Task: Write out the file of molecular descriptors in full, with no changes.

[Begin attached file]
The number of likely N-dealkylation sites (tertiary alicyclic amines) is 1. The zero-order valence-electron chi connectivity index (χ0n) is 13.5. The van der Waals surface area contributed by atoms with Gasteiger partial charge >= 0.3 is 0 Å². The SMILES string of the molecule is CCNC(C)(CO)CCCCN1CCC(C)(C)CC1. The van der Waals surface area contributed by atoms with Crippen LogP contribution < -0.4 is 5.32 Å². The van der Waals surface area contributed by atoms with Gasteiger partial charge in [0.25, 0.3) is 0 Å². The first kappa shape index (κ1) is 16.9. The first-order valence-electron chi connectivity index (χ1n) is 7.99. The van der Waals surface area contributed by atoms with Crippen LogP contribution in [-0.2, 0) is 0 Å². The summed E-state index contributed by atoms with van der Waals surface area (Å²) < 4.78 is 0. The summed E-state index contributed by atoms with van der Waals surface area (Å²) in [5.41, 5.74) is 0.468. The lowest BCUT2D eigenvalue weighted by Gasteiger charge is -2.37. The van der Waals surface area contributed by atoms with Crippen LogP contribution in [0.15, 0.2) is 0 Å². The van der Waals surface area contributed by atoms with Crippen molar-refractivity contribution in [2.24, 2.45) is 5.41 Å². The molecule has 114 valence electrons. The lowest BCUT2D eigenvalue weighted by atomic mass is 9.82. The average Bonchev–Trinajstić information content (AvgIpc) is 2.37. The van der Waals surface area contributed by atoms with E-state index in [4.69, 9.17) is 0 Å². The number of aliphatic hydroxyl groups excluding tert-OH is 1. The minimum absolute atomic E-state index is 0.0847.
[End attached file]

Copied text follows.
The number of likely N-dealkylation sites (tertiary alicyclic amines) is 1. The zero-order valence-electron chi connectivity index (χ0n) is 13.5. The van der Waals surface area contributed by atoms with Gasteiger partial charge >= 0.3 is 0 Å². The SMILES string of the molecule is CCNC(C)(CO)CCCCN1CCC(C)(C)CC1. The van der Waals surface area contributed by atoms with Crippen LogP contribution < -0.4 is 5.32 Å². The van der Waals surface area contributed by atoms with Gasteiger partial charge in [0.25, 0.3) is 0 Å². The first kappa shape index (κ1) is 16.9. The first-order valence-electron chi connectivity index (χ1n) is 7.99. The van der Waals surface area contributed by atoms with Crippen LogP contribution in [-0.2, 0) is 0 Å². The summed E-state index contributed by atoms with van der Waals surface area (Å²) < 4.78 is 0. The summed E-state index contributed by atoms with van der Waals surface area (Å²) in [5.41, 5.74) is 0.468. The lowest BCUT2D eigenvalue weighted by Gasteiger charge is -2.37. The van der Waals surface area contributed by atoms with Crippen LogP contribution in [0.15, 0.2) is 0 Å². The van der Waals surface area contributed by atoms with Crippen molar-refractivity contribution in [2.24, 2.45) is 5.41 Å². The molecule has 114 valence electrons. The lowest BCUT2D eigenvalue weighted by atomic mass is 9.82. The average Bonchev–Trinajstić information content (AvgIpc) is 2.37. The van der Waals surface area contributed by atoms with E-state index in [4.69, 9.17) is 0 Å². The number of aliphatic hydroxyl groups excluding tert-OH is 1. The minimum absolute atomic E-state index is 0.0847.